As a Senior Education Researcher for Quality Information Partners (QIP), Bridget Thomas has been involved in many different projects, providing QIP with a very important academic research lens on our work. As an education researcher, Bridget is particularly interested in learning and social-emotional development in young children, and she is passionate about the effects of education policy on students and families.
After earning bachelor's and master's degrees in psychology, Bridget began her PhD program focused on educational psychology. Partway through the program, she had an epiphany; she often read about policy for fun, and it would make sense for education policy to be her main focus. Her advisor observed that Bridget tends to look at policy through the lens of a psychologist, which is a different vantage point from many others in the policy world.
Considering policy from a psychology perspective also means Bridget is committed to getting research into the hands of education practitioners, such as teachers and school administrators.
"We need to remember why we’re doing this research in the first place. If it’s not accessible to the people who are on the ground working with students, if we don’t also think about how we’re getting that information out there and implemented in a real way, there’s no point in doing it," Bridget says.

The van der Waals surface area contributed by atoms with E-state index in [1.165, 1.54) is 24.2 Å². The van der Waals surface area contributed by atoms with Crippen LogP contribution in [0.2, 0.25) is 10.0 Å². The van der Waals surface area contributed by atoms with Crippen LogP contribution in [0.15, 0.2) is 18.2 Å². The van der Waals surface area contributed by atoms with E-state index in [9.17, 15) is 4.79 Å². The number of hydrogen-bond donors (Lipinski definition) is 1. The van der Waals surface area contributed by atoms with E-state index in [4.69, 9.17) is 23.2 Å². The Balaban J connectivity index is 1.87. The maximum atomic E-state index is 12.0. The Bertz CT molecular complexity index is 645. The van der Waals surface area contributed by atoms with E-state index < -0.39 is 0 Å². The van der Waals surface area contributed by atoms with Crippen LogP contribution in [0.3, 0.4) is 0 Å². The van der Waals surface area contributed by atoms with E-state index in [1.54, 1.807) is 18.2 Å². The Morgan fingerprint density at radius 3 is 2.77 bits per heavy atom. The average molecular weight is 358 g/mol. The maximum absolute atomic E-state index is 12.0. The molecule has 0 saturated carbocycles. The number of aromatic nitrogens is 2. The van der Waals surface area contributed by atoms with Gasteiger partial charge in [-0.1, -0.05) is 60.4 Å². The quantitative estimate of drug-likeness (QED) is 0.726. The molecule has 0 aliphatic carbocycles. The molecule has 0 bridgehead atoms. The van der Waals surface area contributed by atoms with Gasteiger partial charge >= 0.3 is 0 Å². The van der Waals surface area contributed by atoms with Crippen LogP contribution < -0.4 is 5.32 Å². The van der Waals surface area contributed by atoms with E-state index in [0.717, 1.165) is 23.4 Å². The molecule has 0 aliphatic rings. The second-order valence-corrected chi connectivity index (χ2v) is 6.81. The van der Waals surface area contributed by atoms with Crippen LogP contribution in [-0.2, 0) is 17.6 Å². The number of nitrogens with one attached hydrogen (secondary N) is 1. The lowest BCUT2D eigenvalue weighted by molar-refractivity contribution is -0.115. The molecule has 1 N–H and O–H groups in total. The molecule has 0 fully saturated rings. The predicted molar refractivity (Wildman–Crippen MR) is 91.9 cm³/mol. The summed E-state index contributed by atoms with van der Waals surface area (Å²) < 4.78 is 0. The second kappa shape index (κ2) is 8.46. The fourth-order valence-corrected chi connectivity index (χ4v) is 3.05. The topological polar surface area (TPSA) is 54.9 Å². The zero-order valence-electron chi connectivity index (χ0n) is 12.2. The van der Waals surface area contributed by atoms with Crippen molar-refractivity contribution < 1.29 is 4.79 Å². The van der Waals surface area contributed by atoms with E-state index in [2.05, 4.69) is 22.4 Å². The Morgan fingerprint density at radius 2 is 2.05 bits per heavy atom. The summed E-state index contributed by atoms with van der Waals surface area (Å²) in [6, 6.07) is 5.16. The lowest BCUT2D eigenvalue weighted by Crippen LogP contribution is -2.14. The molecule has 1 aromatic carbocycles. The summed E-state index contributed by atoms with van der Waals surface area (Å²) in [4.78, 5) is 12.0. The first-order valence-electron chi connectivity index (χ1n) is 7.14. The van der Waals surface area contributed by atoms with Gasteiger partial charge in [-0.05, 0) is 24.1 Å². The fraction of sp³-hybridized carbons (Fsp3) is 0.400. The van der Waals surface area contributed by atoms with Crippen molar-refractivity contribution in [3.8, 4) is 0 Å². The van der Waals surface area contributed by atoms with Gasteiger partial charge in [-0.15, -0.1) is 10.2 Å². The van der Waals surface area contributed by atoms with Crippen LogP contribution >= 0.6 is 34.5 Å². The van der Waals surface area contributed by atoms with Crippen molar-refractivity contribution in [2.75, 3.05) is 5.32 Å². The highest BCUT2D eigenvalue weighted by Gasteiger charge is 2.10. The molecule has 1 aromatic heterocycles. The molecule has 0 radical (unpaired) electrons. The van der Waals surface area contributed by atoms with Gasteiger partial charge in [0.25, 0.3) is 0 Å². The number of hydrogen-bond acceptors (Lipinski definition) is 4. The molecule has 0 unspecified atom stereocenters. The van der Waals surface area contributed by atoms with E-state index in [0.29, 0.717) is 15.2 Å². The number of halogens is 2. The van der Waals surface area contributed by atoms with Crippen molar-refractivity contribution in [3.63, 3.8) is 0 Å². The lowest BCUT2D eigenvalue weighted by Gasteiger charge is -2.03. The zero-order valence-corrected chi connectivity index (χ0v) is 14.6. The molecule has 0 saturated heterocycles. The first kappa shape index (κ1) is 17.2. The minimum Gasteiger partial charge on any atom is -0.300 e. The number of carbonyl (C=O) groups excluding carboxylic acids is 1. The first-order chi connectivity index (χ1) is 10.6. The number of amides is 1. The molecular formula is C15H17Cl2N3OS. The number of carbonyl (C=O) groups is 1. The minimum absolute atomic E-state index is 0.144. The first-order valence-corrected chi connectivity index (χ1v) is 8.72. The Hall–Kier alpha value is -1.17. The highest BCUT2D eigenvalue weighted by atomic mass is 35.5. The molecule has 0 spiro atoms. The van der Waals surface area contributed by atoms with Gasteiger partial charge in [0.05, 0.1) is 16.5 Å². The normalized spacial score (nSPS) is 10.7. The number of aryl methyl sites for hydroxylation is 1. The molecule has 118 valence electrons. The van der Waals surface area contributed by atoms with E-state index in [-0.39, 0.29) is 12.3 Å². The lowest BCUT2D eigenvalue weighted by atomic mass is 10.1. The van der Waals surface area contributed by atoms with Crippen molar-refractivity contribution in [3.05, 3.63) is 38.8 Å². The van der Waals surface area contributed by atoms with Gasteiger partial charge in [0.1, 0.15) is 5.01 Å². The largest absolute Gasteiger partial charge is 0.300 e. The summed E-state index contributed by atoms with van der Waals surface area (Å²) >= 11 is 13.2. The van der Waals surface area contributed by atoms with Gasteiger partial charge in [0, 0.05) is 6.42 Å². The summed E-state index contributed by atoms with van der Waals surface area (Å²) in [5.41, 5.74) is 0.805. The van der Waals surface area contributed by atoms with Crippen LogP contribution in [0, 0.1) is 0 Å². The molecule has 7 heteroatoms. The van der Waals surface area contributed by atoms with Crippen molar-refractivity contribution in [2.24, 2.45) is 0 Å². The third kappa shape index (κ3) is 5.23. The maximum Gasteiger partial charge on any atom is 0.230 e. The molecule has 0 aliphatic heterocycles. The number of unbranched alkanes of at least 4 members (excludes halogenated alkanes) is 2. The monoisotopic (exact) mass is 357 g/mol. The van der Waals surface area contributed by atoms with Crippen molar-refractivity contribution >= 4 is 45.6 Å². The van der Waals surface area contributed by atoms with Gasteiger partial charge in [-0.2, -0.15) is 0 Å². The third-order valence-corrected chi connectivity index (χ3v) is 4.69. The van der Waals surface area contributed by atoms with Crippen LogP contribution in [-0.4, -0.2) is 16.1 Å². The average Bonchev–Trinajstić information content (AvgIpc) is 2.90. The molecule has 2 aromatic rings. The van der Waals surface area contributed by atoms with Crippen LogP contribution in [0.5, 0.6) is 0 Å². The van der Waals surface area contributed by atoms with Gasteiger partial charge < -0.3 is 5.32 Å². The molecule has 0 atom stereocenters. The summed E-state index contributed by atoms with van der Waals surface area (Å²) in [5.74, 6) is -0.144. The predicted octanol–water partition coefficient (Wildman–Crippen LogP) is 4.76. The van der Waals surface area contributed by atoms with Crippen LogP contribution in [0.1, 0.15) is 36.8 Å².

That is why Bridget makes a point to attend conferences where she might seem out of place, a researcher amid administrators, specialists, teachers, and data professionals. She wants to approach research with an understanding of the perspectives of practitioners. Having a better sense of their actual concerns influences the kind of research she does and the policy recommendations she makes.
In addition to a robust conference schedule where she presents her research and papers, Bridget writes and reviews research and informs QIP staff members about the latest issues and trends in education research and policy.
"One thing that connects all the things that I do—and a platform I have developed while at QIP—is pushing for better connections between researchers and practitioners, and within that, emphasizing the need for researchers to do a better job of translating research for multiple audiences. It is essential to understand the need to share research outside of academic circles and to communicate it effectively."
Bridget's PhD is from George Mason University, where she has been an adjunct professor in the College of Education and Human Development since 2007. She is currently the president of the Virginia Educational Research Association (VERA). She is also a member of the Northeastern Educational Research Association (NERA) and previously served as annual meeting co-chair for that organization, as well as a member of the American Educational Research Association (AERA), the Eastern Educational Research Association (EERA), and the Mid-South Educational Research Association (MSERA).
Read some of Bridget's recent blog posts: